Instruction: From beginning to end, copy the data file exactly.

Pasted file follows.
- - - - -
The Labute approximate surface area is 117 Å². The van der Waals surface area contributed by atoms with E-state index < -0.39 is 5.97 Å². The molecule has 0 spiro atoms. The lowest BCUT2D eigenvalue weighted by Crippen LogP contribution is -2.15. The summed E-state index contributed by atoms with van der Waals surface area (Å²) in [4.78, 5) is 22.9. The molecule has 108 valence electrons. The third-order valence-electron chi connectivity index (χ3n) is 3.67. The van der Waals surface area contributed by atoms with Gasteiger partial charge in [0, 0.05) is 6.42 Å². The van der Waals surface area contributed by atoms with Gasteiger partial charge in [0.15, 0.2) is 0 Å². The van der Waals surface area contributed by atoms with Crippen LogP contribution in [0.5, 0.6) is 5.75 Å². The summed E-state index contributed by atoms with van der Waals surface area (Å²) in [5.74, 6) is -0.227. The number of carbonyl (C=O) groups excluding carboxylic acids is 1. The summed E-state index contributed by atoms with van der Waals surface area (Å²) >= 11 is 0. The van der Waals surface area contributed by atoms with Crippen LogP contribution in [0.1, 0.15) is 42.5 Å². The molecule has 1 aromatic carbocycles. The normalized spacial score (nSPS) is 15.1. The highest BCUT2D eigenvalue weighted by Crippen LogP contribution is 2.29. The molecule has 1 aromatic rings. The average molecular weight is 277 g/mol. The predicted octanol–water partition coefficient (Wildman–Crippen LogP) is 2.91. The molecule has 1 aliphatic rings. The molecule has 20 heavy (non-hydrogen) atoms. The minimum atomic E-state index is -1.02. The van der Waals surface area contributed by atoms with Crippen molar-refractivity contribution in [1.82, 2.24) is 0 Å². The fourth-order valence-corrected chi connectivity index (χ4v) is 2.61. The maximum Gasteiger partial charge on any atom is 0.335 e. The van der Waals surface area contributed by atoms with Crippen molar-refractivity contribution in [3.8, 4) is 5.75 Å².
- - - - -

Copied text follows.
The Labute approximate surface area is 117 Å². The van der Waals surface area contributed by atoms with E-state index < -0.39 is 5.97 Å². The molecule has 0 spiro atoms. The lowest BCUT2D eigenvalue weighted by Crippen LogP contribution is -2.15. The summed E-state index contributed by atoms with van der Waals surface area (Å²) in [4.78, 5) is 22.9. The molecule has 108 valence electrons. The third-order valence-electron chi connectivity index (χ3n) is 3.67. The van der Waals surface area contributed by atoms with Gasteiger partial charge in [0, 0.05) is 6.42 Å². The van der Waals surface area contributed by atoms with Gasteiger partial charge in [0.15, 0.2) is 0 Å². The van der Waals surface area contributed by atoms with Crippen LogP contribution in [0.5, 0.6) is 5.75 Å². The summed E-state index contributed by atoms with van der Waals surface area (Å²) in [5.74, 6) is -0.227. The number of carbonyl (C=O) groups excluding carboxylic acids is 1. The summed E-state index contributed by atoms with van der Waals surface area (Å²) >= 11 is 0. The van der Waals surface area contributed by atoms with Crippen LogP contribution in [0.1, 0.15) is 42.5 Å². The molecule has 1 aromatic carbocycles. The normalized spacial score (nSPS) is 15.1. The highest BCUT2D eigenvalue weighted by Crippen LogP contribution is 2.29. The molecule has 1 aromatic rings. The average molecular weight is 277 g/mol. The predicted octanol–water partition coefficient (Wildman–Crippen LogP) is 2.91. The molecule has 1 aliphatic rings. The molecule has 20 heavy (non-hydrogen) atoms. The minimum atomic E-state index is -1.02. The van der Waals surface area contributed by atoms with Crippen molar-refractivity contribution in [1.82, 2.24) is 0 Å². The fourth-order valence-corrected chi connectivity index (χ4v) is 2.61. The maximum Gasteiger partial charge on any atom is 0.335 e. The van der Waals surface area contributed by atoms with Crippen molar-refractivity contribution in [3.8, 4) is 5.75 Å².